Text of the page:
Alastair Willis makes a strong showing with Illinois Philharmonic

Sun Nov 20, 2016 at 12:53 pm

By Tim Sawyier

Alastair Willis conducted the Illinois Philharmonic Orchestra Saturday night in New Lenox.
Alastair Willis conducted the Illinois Philharmonic Orchestra Saturday night in New Lenox.

The Illinois Philharmonic Orchestra presented their second concert of the season Saturday night at the Lincoln-Way West Performing Arts Center in New Lenox. The performance was led by conductor Alastair Willis, who recently finished a four-year tenure with the Illinois Symphony Orchestra. Willis, like all those taking the IPO podium this season, is a candidate to fill the position of departed music director David Danzmayr, who left at the end of last season. He led a largely vigorous performance of Eastern European warhorses that should put him in serious contention for IPO’s music directorship.

The evening began with Alexander Borodin’s endearing curtain-raiser In the Steppes of Central Asia. Willis led a delicate reading highlighted by graceful contributions from the IPO wind section, most notably J. Ricardo Castañeda on English horn. The IPO string section played with a gracious sonority under Willis’ leadership. 

William Wolfram
William Wolfram

Pianist William Wolfram joined the IPO for Tchaikovsky’s well-worn yet beloved Piano Concerto No. 1. Wolfram is a consummate artist, whose contributions to the early summer’s North Shore Chamber Music Festival in Northbrook are reliably high-caliber. Saturday night, however, Wolfram was hamstrung by an instrument with a disastrously muted sonority.

From the famed opening chords to the end of the work the piano’s tone was anemic and monochromatic, despite dedicated efforts on Wolfram’s part to make it sound otherwise. This made for an experience like watching someone shouting from behind soundproof glass; lots of effort, but to little perceptible sonic effect. Wolfram’s playing was capable and authoritative, but lacked punch because of the instrument’s deficiencies, which were only exacerbated by the hall’s acoustic dryness.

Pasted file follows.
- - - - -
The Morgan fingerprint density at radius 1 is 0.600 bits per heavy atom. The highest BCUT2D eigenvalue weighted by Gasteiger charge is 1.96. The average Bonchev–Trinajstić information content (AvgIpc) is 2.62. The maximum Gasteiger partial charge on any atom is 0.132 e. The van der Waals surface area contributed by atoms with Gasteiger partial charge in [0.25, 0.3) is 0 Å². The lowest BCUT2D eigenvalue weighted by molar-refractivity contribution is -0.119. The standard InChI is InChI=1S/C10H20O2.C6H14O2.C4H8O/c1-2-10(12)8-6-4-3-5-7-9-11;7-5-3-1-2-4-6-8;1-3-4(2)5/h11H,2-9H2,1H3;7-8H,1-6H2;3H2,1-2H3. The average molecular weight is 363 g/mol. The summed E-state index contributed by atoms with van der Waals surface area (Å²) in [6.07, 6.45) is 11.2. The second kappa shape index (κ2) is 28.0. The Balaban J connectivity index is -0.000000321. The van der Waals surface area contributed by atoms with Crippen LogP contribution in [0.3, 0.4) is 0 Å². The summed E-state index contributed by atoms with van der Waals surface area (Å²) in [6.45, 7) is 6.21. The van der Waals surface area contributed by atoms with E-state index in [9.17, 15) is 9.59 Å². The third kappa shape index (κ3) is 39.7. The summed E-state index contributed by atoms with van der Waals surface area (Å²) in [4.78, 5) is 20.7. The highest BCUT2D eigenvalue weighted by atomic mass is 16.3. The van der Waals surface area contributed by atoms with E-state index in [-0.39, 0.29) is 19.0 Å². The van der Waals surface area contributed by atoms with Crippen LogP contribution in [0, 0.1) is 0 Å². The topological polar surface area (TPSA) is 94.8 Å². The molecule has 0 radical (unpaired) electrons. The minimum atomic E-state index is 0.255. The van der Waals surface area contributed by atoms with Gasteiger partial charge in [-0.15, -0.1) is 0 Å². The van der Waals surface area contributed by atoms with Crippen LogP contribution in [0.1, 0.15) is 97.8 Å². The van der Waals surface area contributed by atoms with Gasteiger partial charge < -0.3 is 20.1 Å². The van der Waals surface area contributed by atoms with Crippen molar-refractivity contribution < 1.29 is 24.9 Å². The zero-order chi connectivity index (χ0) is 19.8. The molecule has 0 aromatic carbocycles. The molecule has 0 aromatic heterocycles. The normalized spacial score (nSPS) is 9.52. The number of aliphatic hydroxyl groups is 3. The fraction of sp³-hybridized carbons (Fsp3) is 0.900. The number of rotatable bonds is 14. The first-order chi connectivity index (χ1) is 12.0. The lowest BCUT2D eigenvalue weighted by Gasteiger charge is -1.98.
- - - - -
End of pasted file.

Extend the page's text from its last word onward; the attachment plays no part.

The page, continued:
That the concerto made any impact at all was due to both the familiarity of the score and Willis’ sensitive accompaniment. The IPO’s support was necessarily subdued when Wolfram was in action, but Willis brought fire to the orchestral tuttis and was always attentive to the architecture of Tchaikovsky’s extended melodies.

Bartók’s Concerto for Orchestra constituted the second half, which Willis introduced with tastefully brief comments from the stage. Impressively, Willis conducted the work essentially from memory, hedging against disaster with only a study score—which he never consulted—on a lowered music stand. 

While the shadowy opening bars of the Introduzione could have been more atmospheric, the virtuosic sections of that movement were shrewdly handled, as the conductor drew incisive playing from the orchestra without micromanaging. That said, Willis should refrain from shaking his head when players fail to enter or do so incorrectly; audience members are far more likely to notice that than a false entrance.

The “pairs” of instruments all acquitted themselves well in the Giuoco del coppie, and Willis made the movement’s numerous pauses, hesitations, and rubatos sound organic. The Elegia was creeping and lugubrious, with Willis eliciting palpable anguish in the acutely pained outbursts.

The orchestra made the Intermezzo sound effortlessly off-kilter, and gave lush treatment to Bartók’s sumptuous second theme. Willis shot the audience a glance at the movement’s notorious trombone slides—which he called the orchestra’s “most impolite sounds” in his introduction—eliciting chuckles from the audience. 

The IPO was more than game for Bartók’s tour de force finale. The orchestra deftly navigated the movement’s technical demands without apparent difficulty, particularly the string section, which was impeccably unified throughout the perpetual motion passagework.  This is a testament to the ensemble building Danzmayr accomplished during his tenure and good fortune for whomever is selected to succeed him.

The Illinois Philharmonic’s next classical performance will be on January 21, 2017 at Lincoln-Way East Performing Arts Center in Frankfort. Stilian Kirov will lead Kodály’s Dances of Galanta, Ligeti’s Concert Romanesc, and Rachmaninoff’s Piano Concerto No. 3 with soloist Sean Chen. ipomusic.org708-481-7774.

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